Compassion Ministries - August 2017 Update
Dear friends and supporters,
Today’s newsletter tells of my recent visit to North Korea. But first I want to announce an important change – we have a new foundation. More than six years ago, I helped set up the Green Tree International Foundation which took the lead in supporting social welfare projects in North Korea. However, on April 20, 2017 I resigned from that foundation. I was concerned about a lack of transparency in financial matters which I regularly pointed out, but it didn’t get fixed.
From now on I will continue to work with my husband, Rev. Art Kinsler, on furthering our missionary task of helping North Korea’s disabled persons. We believe that it was God’s will that we set up the “Kinsler Foundation” for that purpose. Gifts should still be made out and sent to The Outreach Foundation, designated “Kinsler’s North Korea Compassion Ministries.”
Traveling in the name of the Kinsler Foundation, I brought Rev. Ed Kang, Rev. Dayoung Kimn, Elder Kenneth Park and his wife, Rev. Julie Park, to North Korea in May. The purpose of this visit was to introduce Rev. Dayoung Kimn, who will be working with me in the future. Rev. Kang and the Parks traveled to visit the handicapped work and to meet relatives.
Arrangements were made during my March visit for the purchase of a 15-passenger-van. The vehicle had enough room for the group and our luggage as we traveled to the Haebangsan Hotel. On the way, our guide gave details of our travel schedule including information about family reunions and a visit to the Wonsan Deaf School.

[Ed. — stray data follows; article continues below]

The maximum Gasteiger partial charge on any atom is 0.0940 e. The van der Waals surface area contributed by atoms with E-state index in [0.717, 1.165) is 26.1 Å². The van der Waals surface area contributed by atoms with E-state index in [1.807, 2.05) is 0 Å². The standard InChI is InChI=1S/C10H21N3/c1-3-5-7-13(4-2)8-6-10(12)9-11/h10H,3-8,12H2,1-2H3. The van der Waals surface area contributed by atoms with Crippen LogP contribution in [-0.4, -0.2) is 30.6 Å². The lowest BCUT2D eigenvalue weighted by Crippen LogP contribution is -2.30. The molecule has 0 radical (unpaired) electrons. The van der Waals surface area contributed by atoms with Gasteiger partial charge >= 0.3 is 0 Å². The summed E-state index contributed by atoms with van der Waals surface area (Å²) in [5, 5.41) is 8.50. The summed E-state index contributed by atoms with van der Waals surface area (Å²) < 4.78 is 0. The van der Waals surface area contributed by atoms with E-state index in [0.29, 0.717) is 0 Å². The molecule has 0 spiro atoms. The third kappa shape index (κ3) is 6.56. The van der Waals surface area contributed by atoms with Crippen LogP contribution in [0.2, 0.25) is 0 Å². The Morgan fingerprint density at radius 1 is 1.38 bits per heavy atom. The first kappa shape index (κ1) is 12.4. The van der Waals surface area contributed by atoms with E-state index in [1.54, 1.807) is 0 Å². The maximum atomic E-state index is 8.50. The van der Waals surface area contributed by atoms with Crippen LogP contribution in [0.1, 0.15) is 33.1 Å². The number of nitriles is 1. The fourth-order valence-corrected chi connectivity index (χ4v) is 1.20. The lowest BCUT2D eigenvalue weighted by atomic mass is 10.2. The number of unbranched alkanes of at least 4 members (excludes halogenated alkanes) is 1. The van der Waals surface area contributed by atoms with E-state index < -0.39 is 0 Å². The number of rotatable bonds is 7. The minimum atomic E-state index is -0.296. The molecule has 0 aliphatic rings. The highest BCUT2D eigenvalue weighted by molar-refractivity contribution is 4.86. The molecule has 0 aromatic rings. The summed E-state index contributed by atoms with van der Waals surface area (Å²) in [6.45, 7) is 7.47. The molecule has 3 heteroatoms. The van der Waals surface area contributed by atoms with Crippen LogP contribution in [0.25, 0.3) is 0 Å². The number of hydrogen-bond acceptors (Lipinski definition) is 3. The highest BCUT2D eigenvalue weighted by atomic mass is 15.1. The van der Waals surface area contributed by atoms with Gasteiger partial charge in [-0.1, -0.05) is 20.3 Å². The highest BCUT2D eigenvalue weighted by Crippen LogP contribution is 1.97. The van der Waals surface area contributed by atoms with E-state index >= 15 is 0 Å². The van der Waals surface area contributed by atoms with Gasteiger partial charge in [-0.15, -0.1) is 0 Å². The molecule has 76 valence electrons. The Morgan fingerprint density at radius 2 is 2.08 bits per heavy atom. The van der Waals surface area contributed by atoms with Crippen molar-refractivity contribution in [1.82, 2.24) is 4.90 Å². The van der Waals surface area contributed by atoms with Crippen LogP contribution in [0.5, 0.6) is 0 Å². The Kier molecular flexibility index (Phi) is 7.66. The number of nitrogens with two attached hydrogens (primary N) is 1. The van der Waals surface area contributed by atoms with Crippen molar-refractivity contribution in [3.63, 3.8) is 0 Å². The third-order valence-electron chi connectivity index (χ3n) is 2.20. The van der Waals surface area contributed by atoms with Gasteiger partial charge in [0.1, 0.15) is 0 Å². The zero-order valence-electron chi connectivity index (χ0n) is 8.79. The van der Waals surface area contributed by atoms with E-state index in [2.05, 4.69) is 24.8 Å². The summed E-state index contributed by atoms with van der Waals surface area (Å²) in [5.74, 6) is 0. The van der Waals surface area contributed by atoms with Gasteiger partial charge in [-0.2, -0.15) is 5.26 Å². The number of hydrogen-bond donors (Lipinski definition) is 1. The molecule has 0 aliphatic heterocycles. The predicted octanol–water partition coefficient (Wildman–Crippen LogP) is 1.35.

Pyongyang’s streets and buildings looked cleaner and more orderly than previously. We saw green trees and flowers. There were more cars and taxis and it seemed as though there might even be traffic jams now! The group had a three-day visit scheduled to see the Chosen Jangae Hweibokwon (school for physically and mentally disabled young children), the Korea Federation for the Protection of the Disabled (KFPD) Cultural Center, the Dongdaewon Disabled Persons Fitness Center building, and the KFPD sponsored nationwide table tennis competition for the disabled at Kim Il Sung University.
We left early on Monday and drove to Wonsan. At the Wonsan Deaf School, the principal greeted us warmly and we provided snacks for the students. The principal shared plans for the future as he discussed the possibility of growing vegetables in vinyl greenhouses and raising animals for protein. He said that his school as well as the schools for the blind are hooked up to a computer network. After lunch, we went to Tongchon to enjoy the beach.
Back in Pyongyang, I visited KFPD and its leaders and received certificates of thanks and the application to forward to the Paralympics (see some of our athletes in the photo above). During this visit, there were rumors about political and military changes. The North launched a missile, and there were increased sanctions by the U.N. and U.S. Tension escalated between South and North, with South Korea’s presidential impeachment and election coinciding with the end of this visit to the North. I was glad that the visit, which included help for the North and reuniting families, was a symbol of working for peace and understanding between both halves of divided Korea and the outside world. At breakfast on departure day we heard that Moon Jae-In was elected in the South.
I pray that my plan to have disabled people in North and South Korea, helped by organizations in Korea and the world, may one day cross the DMZ for cooperation and cultural exchanges.
We give thanks to God for your support and ask that God’s grace always be with you,
Sue and Art Kinsler
Read more about Compassion Ministries by clicking HERE.
Outreach is seeking $20,000 for feeding children and supporting disabled persons in North Korea.